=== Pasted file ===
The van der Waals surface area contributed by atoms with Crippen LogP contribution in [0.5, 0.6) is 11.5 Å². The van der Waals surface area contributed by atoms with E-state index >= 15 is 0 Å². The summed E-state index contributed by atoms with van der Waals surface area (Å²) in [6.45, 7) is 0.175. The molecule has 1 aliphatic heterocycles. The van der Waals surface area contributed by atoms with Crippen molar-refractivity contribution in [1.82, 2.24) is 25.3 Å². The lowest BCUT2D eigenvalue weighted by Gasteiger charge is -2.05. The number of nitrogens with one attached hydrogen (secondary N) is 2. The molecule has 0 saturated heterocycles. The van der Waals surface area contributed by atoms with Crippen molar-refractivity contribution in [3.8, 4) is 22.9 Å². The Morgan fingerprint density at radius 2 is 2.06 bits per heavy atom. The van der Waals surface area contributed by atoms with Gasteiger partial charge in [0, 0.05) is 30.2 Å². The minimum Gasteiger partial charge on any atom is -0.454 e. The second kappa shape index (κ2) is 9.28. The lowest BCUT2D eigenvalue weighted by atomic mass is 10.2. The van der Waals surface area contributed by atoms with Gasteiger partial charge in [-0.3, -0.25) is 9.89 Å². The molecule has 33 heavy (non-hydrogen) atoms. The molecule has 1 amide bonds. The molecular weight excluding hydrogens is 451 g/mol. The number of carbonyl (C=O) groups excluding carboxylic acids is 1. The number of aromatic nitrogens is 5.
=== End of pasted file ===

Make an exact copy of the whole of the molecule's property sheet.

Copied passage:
The van der Waals surface area contributed by atoms with Crippen LogP contribution in [0.5, 0.6) is 11.5 Å². The van der Waals surface area contributed by atoms with E-state index >= 15 is 0 Å². The summed E-state index contributed by atoms with van der Waals surface area (Å²) in [6.45, 7) is 0.175. The molecule has 1 aliphatic heterocycles. The van der Waals surface area contributed by atoms with Crippen molar-refractivity contribution in [1.82, 2.24) is 25.3 Å². The lowest BCUT2D eigenvalue weighted by Gasteiger charge is -2.05. The number of nitrogens with one attached hydrogen (secondary N) is 2. The molecule has 0 saturated heterocycles. The van der Waals surface area contributed by atoms with Crippen molar-refractivity contribution in [3.8, 4) is 22.9 Å². The Morgan fingerprint density at radius 2 is 2.06 bits per heavy atom. The van der Waals surface area contributed by atoms with Gasteiger partial charge in [0, 0.05) is 30.2 Å². The minimum Gasteiger partial charge on any atom is -0.454 e. The second kappa shape index (κ2) is 9.28. The lowest BCUT2D eigenvalue weighted by atomic mass is 10.2. The van der Waals surface area contributed by atoms with Gasteiger partial charge in [-0.3, -0.25) is 9.89 Å². The molecule has 33 heavy (non-hydrogen) atoms. The molecule has 1 amide bonds. The molecular weight excluding hydrogens is 451 g/mol. The number of carbonyl (C=O) groups excluding carboxylic acids is 1. The number of aromatic nitrogens is 5.